I find television very educating. Every time somebody turns on the set, I go into the other room and read a book.
-- Groucho Marx (1890 - 1977)

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Upper elementary readersMiddle school readersHigh school readers
6 stars

The Golden Compass

AR: 7.1
Lexile: 930
RC: 6.7
by Philip Pullman
Long Novel
Genre: Adventurous Fantasy Fiction
His Dark Materials #1

ALA Best Books for Young Adults

In this very well-written book, children are disappearing, so 11-year old Lyra and her dæmon, Pantalaimon, embark on a journey to discover what has been happening to them and to help save her friends. Little does she know that she plays a hugely important part in an event that must occur later. Along with her dæmon, an animal spirit that is as much a part of her as our hearts are a part of us, she lives at the religious Jordan College. While at the college, she snuck in to a room forbidden to all except the college elders, and while there she discovers the college headmaster trying to poison a drink that is for her uncle, Lord Asriel. She warns him about it so he allows her to remain in the room, in hiding, while he gives a presentation to the other college leaders, during which he reveals the existence of a mysterious substance called Dust. Soon after, she discovers that children are disappearing, apparently being taken by "Gobblers", mysterious people who take them away for some strange experimentation. She also finds out that her uncle has been captured and is being held at Svalbard, a desolate area controlled by panserbjorn, armored polar bears. She leaves to live with Mrs. Coulter, a cold but beautiful and charismatic leader of a religious organization known as the General Oblation Board. Before she leaves, the college headmaster gives her a mysterious instrument called an alethiometer, which can supposedly be used to find things out, although no one knows how to use it or what all the symbols on the face mean. When Mrs. Coulter begins to treat her badly while at her house in London, Lyra runs away and encounters some gyptians, nomadic merchant people who live on boats in the rivers and seas. With them she heads north to rescue the missing children and her uncle.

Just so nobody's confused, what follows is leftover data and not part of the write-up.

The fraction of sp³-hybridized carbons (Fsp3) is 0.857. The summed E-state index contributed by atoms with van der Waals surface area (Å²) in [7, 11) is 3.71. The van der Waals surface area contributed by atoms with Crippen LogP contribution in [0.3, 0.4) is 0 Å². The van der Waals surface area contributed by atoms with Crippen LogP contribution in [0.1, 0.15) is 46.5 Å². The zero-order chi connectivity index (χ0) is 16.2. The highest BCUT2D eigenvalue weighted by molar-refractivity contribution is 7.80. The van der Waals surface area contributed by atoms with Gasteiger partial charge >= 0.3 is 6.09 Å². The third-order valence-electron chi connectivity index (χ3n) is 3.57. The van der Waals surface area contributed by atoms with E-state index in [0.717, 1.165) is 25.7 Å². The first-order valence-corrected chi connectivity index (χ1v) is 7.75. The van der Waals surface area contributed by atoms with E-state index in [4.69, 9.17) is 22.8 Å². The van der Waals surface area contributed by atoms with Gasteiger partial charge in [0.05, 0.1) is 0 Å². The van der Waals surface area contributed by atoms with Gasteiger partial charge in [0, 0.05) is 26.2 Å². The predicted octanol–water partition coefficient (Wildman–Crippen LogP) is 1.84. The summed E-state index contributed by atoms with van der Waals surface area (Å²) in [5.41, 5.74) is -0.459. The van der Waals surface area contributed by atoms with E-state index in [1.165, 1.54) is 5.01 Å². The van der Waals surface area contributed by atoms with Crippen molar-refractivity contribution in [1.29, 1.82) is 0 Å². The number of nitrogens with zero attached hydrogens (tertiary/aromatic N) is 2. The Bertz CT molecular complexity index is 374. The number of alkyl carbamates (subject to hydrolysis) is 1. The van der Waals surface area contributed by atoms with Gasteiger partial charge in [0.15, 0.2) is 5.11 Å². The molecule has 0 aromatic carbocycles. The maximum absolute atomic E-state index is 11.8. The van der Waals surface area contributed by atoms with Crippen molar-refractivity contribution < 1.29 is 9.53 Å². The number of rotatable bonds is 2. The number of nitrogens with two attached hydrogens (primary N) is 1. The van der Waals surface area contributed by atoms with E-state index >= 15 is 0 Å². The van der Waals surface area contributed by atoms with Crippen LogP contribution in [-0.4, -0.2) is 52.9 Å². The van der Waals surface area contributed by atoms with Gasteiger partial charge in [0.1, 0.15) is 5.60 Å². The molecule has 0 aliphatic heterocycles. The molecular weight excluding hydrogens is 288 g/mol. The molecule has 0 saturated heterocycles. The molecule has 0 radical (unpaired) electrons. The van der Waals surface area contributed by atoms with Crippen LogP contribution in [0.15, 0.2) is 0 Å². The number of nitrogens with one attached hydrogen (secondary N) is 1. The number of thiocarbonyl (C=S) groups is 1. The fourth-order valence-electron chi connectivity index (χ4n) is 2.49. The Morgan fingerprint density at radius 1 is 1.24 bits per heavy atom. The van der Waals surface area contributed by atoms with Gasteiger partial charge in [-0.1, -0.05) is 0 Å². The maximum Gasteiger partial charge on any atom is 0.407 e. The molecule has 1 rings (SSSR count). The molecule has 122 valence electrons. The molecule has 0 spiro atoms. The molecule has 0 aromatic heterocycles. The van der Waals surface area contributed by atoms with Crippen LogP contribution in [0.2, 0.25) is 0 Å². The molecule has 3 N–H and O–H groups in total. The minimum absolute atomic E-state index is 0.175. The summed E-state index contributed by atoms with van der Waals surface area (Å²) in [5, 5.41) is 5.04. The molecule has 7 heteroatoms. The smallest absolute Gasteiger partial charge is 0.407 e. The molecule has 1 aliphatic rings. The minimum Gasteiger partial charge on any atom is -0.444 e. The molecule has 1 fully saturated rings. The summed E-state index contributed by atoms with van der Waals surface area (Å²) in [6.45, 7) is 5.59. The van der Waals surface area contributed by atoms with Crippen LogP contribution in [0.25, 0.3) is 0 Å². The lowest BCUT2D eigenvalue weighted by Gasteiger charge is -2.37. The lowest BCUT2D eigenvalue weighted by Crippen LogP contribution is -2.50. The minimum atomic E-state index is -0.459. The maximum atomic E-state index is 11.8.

This book is a richly written story with lots of details. It is a fantasy story set in a world like ours in many ways, but very different in others. Some differences are minor; instead of electricity, they use something called "anbaric" power, which could just as easily have been called electricity. Other differences are major; each person has an animal spirit attached to them that goes with them and can talk to them. In children, the animal spirit, a dæmon, can change form whenever it wants or needs. For example, Pantalaimon, Lyra's dæmon, can change into a moth to hide from others, or an owl when he needs to fly high and see far in the night, or a wildcat if he needs to protect Lyra. In this story, these creatures prove to be very important indeed. Like I said, this book is well-written and it is very easy to imagine the places where it takes place. Unfortunately, like many fantasy stories written for older readers (and adults), much of the story centers on politics. I HATE STORIES ABOUT POLITICS! Excuse me for yelling, please. I was more than a little disappointed by the story. I wanted there to be more about relationship. There was quite a bit about Lyra and her dæmon, but I wasn't moved by that so much. Fortunately, the story did pick up quite a bit toward the end with a lot of things happening fairly quickly. Up until the last 50 pages or so, there was a lot of traveling and a lot of explaining, which, to me, kill a narrative. But at the end, it got pretty exciting, and it actually ended with me kind of wanting to read the next book. Yes, just like a lot of fantasy novels, this is just one part of a much bigger story. Too bad I didn't like it enough to actually go out an get the second book. Yet.

     Try this book if you are a more experienced reader who can tackle things like The Lord of the Rings. Otherwise, be wary.

(Last modified:10/18/2007)


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